I still love to call myself a probashi bangali instead of a true Bangali. My tastes have matured from Bollywood movies to foreign movies and yet I love to watch the mature Bengali movies of the recent years… While I listen to A.R. Rehman and Adele I also have a playlist of songs ranging from Anjan Dutta, Chandrabindoo to Lopamudra and the modern versions of Rabindra Sangeet…Old Uttam Suchitra movies hold more passion and romance than the current Ranbeer-Deepika movies… Though I am perfectly fine with the quiet and peaceful life of the US, there are times when I long for the traffic filled Bypass rides and the liveliness of the city life… While there is no place like New York city or Las Vegas, Victoria Memorial of Kolkata will always hold the memory of the most precious moment of my life… Comfort food ranges from dal bhaat aloo posto, rajma chawal to roti and mixed dal… While I still follow and prefer the North Indian style of cooking Indian meals, I have also come to love kosha pathar mangsho (Mutton curry) with mishti pulao (Rice), the slightly sweetend chanar dalna and I never forget to add a little sugar in my egg curries… While we both are still not crazy about fish, I have found that cooking it little differently suits our palate better. I have tried to imbibe in me best of both the worlds and keep myself open and receptive to the wide world where there is so much more to experience and learn.
Coming to today’s recipe – it is an attempt to accolade my bengali roots that I have come to understand lately. And the one thing that I have realized about bengali cuisine is that given a chance Bongs would put every edible thing in a poppy seed paste with lots of green chillies, maybe add some mustard or coconut and come up with a heavenly dish…! For the countless egg lovers here is a simple Bengali preparation – Eggs in poppy seed paste – Dim Posto
- Eggs – 4 hard boiled, shelled and halved
- Potatoes – 2 small, cut lengthwise into quarters (optional)
- Onions – 1 medium, thinly sliced
- Green chillies – slit lengthwise, 5-6 or to taste. I usually dont use red chillies but you can.
- Poppy seeds – 4 tbsp
- Mustard seeds – 2 tbsp for paste (optional, can skip it)
- Kalonji/Kalo Jeere/Nigella seeds – for tempering (optional).
- Turmeric powder – 1/2 tsp and a little more for sprinkling on the eggs and potatoes.
- Red chilli powder – to taste, if not using green chillies
- Salt – to taste
- Oil – as required. Preferrably mustard oil but I use white oil.
- Water – as required
- Chopped coriander leaves – for garnishing
- Hard boil the eggs, once done keep aside and let them cool. De-shell and cut them into halves length wise. Sprinkle salt and turmeric and keep aside.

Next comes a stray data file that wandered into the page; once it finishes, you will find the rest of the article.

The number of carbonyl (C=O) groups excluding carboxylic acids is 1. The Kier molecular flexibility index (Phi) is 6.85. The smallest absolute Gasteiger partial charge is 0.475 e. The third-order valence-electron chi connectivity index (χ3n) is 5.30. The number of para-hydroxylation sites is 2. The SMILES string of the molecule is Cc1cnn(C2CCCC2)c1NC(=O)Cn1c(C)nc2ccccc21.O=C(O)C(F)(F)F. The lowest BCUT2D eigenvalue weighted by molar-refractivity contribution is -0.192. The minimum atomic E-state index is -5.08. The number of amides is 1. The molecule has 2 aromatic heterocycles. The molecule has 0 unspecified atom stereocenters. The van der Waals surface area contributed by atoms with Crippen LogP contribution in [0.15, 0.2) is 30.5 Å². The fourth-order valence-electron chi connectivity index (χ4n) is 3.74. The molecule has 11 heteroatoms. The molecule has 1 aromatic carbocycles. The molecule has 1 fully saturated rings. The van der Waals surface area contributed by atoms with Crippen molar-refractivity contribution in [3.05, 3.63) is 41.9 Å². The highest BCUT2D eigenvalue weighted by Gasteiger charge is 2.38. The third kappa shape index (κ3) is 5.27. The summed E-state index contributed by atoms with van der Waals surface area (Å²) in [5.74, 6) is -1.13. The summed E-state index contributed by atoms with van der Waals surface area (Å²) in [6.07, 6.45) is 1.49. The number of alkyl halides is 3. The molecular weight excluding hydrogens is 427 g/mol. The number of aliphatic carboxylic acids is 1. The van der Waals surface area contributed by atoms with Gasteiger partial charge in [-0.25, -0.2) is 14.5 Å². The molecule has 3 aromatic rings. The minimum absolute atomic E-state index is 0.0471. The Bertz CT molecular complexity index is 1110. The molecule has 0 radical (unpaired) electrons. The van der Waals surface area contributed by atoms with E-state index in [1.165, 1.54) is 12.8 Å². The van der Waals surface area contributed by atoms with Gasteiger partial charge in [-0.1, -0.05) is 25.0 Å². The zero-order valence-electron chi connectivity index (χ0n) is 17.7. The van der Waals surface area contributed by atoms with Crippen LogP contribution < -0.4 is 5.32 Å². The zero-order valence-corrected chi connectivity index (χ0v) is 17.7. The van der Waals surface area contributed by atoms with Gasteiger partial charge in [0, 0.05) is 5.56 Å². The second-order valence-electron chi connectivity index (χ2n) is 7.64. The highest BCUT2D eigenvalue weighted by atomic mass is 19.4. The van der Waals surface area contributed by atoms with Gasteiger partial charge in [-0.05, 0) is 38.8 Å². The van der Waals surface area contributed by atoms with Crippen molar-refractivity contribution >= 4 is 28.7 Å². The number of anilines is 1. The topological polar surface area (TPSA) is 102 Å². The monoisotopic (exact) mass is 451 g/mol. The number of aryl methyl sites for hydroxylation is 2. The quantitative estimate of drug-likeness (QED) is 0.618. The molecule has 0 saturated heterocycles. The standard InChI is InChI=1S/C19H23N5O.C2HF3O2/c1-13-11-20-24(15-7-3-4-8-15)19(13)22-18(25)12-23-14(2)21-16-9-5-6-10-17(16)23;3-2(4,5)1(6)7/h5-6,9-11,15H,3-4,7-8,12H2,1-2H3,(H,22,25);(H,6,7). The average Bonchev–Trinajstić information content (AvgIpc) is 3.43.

- Boil the potatoes half done and keep aside.
- Make a paste of poppy seeds, mustard seeds with salt and some water. I generally use the Sunrise mustard powder which I soak in 1-2 tbsp of water and salt for 15 mins. I grind the dry poppy seeds in a grinder and then soak it in water for 15 mins along with the mustard powder or sometimes separately.
- Heat oil in a pan, fry the thinly sliced onions till browned, drain and keep aside.
- Fry the eggs in the oil with the yellow side facing the pan and the white side up. That way the boiled yolk will not separate from the whites. Once done flip the eggs carefully and fry the white sides. Remove from the pan and keep aside.
- In the same pan, add some more oil if required, heat it and temper with the kalonji / nigella seeds.
- Add the half boiled potatoes with some salt and turmeric. Add green chillies and fry a while.
- Next add the green poppy paste / poppy mustard seeds paste, salt to taste, red chilli powder (if using) and mix well.
- Add some water – quantity according to the desired gravy – and let it come to a boil. This will not have too much gravy so adjust the quantity accordingly.
- Once the potatoes are completely cooked, check for salt and spice. Add salt / chillies accordingly.
- Now you can add the eggs to the gravy and mix it carefully so that the yolk does not come out. Alternatively you can arrange the eggs on a serving dish with the yolk side up, and pour the gravy along with the potatoes on top of it.
- Garnish with the fried onions and chopped coriander leaves.
Serve it immediately. This dish tastes best with plain rice when served immediately after cooking as on reheating the poppy paste gravy tends to dry up.